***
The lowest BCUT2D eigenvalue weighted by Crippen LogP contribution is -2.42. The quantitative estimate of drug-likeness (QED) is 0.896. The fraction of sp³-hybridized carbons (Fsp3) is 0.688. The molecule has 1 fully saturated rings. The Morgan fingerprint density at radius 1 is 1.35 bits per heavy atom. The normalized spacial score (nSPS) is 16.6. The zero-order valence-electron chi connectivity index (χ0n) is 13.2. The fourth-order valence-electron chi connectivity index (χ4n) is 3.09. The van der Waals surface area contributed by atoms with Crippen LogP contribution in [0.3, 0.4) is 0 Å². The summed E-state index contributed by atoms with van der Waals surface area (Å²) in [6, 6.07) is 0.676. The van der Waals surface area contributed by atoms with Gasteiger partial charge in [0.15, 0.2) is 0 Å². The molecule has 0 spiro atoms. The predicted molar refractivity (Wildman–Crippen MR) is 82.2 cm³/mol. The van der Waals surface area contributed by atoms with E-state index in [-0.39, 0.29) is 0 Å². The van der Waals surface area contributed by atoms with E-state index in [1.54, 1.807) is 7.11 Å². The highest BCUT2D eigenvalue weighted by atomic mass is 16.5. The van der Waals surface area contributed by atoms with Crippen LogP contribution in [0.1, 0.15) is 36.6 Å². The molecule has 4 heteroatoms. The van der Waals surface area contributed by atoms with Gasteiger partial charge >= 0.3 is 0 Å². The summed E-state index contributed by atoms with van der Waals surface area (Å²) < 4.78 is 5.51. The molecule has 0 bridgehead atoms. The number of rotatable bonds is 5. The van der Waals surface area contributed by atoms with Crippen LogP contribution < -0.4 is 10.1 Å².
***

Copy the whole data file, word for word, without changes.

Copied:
The lowest BCUT2D eigenvalue weighted by Crippen LogP contribution is -2.42. The quantitative estimate of drug-likeness (QED) is 0.896. The fraction of sp³-hybridized carbons (Fsp3) is 0.688. The molecule has 1 fully saturated rings. The Morgan fingerprint density at radius 1 is 1.35 bits per heavy atom. The normalized spacial score (nSPS) is 16.6. The zero-order valence-electron chi connectivity index (χ0n) is 13.2. The fourth-order valence-electron chi connectivity index (χ4n) is 3.09. The van der Waals surface area contributed by atoms with Crippen LogP contribution in [0.3, 0.4) is 0 Å². The summed E-state index contributed by atoms with van der Waals surface area (Å²) in [6, 6.07) is 0.676. The van der Waals surface area contributed by atoms with Gasteiger partial charge in [0.15, 0.2) is 0 Å². The molecule has 0 spiro atoms. The predicted molar refractivity (Wildman–Crippen MR) is 82.2 cm³/mol. The van der Waals surface area contributed by atoms with E-state index in [-0.39, 0.29) is 0 Å². The van der Waals surface area contributed by atoms with E-state index in [1.54, 1.807) is 7.11 Å². The highest BCUT2D eigenvalue weighted by atomic mass is 16.5. The van der Waals surface area contributed by atoms with Crippen LogP contribution in [0.1, 0.15) is 36.6 Å². The molecule has 4 heteroatoms. The van der Waals surface area contributed by atoms with Gasteiger partial charge >= 0.3 is 0 Å². The summed E-state index contributed by atoms with van der Waals surface area (Å²) < 4.78 is 5.51. The molecule has 0 bridgehead atoms. The number of rotatable bonds is 5. The van der Waals surface area contributed by atoms with Crippen LogP contribution < -0.4 is 10.1 Å².